Dömötör Tower

Szeged, Hungary

The Dömötör tower is the oldest building in Szeged. The foundation was most probably laid during the 11th century, while the lower part was built (in Romanesque style) from the 12th century, and the upper part (Gothic style) from the 13th century. The tower was once part of the former St. Demetrius church, but today it stands in Dóm Square, in front of the much larger Votive Church of Szeged. The upper part was rebuilt from the original stones in 1926. The architecture of the tower is similar to another found in Southern France, or in the territory of the former Byzantine Empire.

On the upper part, there are 48 pointed windows in three levels (sixteen on each level, two on every side of the octagonal levels). On the lower part, a gate was cut and turned to a baptismal chapel in 1931.

Inside the tower, there is a fresco by Vilmos Aba-Novák of the baptism of Hungarians in the 11th century. Due to the mould growing on the rear wall, the baptismal chapel is no longer in use.

The tower's 'Gate of Life' was made by János Bille in 1931 and explains a Christian life through symbols. At the top and at the bottom, there are two numbers: 1272 and 1931. The former was thought to represent the year in which the upper part was built, while 1931 is when it was turned to a baptismal chapel.

References:

Comments

Your name



Address

Dóm tér 6, Szeged, Hungary
See all sites in Szeged

Details

Founded: 11th century
Category: Castles and fortifications in Hungary

More Information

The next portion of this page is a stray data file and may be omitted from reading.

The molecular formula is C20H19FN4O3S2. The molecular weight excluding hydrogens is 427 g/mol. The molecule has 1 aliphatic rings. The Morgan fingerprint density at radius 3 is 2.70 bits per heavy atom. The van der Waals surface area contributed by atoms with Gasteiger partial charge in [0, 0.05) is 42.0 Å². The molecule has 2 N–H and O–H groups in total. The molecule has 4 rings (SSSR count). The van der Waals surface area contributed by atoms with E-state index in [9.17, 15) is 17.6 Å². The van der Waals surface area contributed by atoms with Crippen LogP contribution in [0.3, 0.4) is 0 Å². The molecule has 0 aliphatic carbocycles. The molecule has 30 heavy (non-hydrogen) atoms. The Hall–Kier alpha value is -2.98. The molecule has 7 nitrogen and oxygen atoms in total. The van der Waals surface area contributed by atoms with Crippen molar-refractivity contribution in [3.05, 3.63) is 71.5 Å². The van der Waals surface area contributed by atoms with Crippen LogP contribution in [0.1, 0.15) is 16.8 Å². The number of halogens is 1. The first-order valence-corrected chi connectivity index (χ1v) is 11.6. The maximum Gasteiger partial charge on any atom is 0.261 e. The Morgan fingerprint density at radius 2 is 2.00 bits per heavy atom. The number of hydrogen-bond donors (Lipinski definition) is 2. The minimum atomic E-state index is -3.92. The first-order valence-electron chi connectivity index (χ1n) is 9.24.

en.wikipedia.org

Rating

4.7/5 (based on Google user reviews)

User Reviews

Adrian Niculae (2 years ago)
Nice place to visit.
Joe Daou (5 years ago)
Amazing architecture and arts
Gabor Jankovics (5 years ago)
Place to see
ukwuomah tochukwu (6 years ago)
One of famous places in szeged
Powered by Google

Featured Historic Landmarks, Sites & Buildings

Historic Site of the week

Doune Castle

Doune Castle was originally built in the thirteenth century, then probably damaged in the Scottish Wars of Independence, before being rebuilt in its present form in the late 14th century by Robert Stewart, Duke of Albany (c. 1340–1420), the son of King Robert II of Scots, and Regent of Scotland from 1388 until his death. Duke Robert"s stronghold has survived relatively unchanged and complete, and the whole castle was traditionally thought of as the result of a single period of construction at this time. The castle passed to the crown in 1425, when Albany"s son was executed, and was used as a royal hunting lodge and dower house.

In the later 16th century, Doune became the property of the Earls of Moray. The castle saw military action during the Wars of the Three Kingdoms and Glencairn"s rising in the mid-17th century, and during the Jacobite risings of the late 17th century and 18th century.